QUESTION: My crepe myrtle isn’t blooming. What’s wrong? I’ve seen others in the neighborhood that are blooming. – Andrea E
ANSWER: There could be many things going on if your crepe myrtle isn’t blooming. Go down this list to see if you can figure out which problem you might be facing.
Our first issues are for crepe myrtles which once bloomed but have recently stopped.
1. Late or Early Pruning
Crepe myrtles shouldn’t be pruned until after they’ve finished blooming. However, don’t drag your feet once this occurs. You don’t want to accidentally remove new wood and cause a negative impact on future blooms because you pruned too late in the season.
Yet, you don’t want to prune too early when the bloom cycle has already begun. Be patient with crepe myrtles as they’re late bloomers, but once the show has ended, get the pruning out of the way to mark this potential issue off your list.
2. Not Enough Room
When a crepe myrtle reaches a certain age, it may become overcrowded with too many branches. When this occurs, this decreases both airflow and sunlight.
Therefore, it’s important to prune the dead inner branches away to allow these things to increase around the plant and encourage blooms.
3. Pests or Diseases
Every plant has enemies in the garden. They come in the form of pests and diseases. Crepe myrtle can develop issues with fungal disease and aphids.
If you see either of these things occurring on your crepe myrtle, begin treatment immediately. The sooner you get rid of the threat, the easier it will be on the plant to bounce back and start blooming again.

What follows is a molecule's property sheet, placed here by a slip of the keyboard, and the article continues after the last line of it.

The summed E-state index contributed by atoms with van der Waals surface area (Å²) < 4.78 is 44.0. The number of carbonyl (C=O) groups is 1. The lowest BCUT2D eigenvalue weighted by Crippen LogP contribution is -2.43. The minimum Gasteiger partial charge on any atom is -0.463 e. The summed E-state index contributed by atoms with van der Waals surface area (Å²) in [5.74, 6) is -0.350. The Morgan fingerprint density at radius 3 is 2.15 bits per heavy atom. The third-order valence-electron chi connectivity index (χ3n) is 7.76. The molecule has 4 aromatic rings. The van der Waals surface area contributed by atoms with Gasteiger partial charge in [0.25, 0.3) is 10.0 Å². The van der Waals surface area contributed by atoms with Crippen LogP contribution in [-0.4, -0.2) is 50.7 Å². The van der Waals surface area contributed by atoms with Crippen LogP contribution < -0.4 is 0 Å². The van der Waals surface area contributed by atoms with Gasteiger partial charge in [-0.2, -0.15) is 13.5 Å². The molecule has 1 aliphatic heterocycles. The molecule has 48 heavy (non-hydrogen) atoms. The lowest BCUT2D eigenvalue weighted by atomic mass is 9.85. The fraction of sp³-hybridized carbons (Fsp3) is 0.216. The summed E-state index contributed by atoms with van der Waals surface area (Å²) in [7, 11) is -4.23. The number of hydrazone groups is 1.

4. Needs Nutrition
If your crepe myrtle once bloomed and has since stopped, the soil might be depleted of vital nutrients.
Test your soil to make sure the phosphorus isn’t too low and the nitrogen isn’t too high. Both of these issues can cause a decrease in blooms on your plant.
5. Not Enough Rain
Every area goes through a drought from time to time. If this has recently occurred in your area, it could be the cause for the decrease in blooms.
You can supply water by hand to ensure your plant gets what it needs. Be patient as this can make the crepe myrtle bloom even later.
6. The Temperatures Dipped
If you live in the right climate to grow crepe myrtle, but the temperatures dipped, it could cause a decrease in blooms as well.
When a plant doesn’t have the growing conditions it needs to thrive, it can have a negative impact on blooms.
If your crepe myrtle has never been one to put on a show of blooms, you could have a few other issues to consider:
7. You Planted in the Wrong Place
Crepe myrtles are sun loving plants. Therefore, it’s important that they grow in places where they receive six or more hours of light per day.
If you accidentally planted your crepe myrtle where it doesn’t receive adequate sunlight, it might be time to transplant to see an increase in blooms.
8. You Planted the Wrong Variety
The final issue that could cause a decrease in blooms is that you planted the wrong type of crepe myrtle. Some varieties of this plant bloom heavily.
Yet, there are other varieties which don’t bloom quite as much. Do your research prior to planting your selected variety of crepe myrtle to ensure it blooms as much as you desire.
These are a few reasons why your crepe myrtle may not be blooming. Go down the list and see if you can pick out the issue in your situation.
Hopefully, these ideas will help you correct what ails your plant. Crepe myrtle is gorgeous, and we want yours to meet its full potential to provide beauty and enjoyment for many years.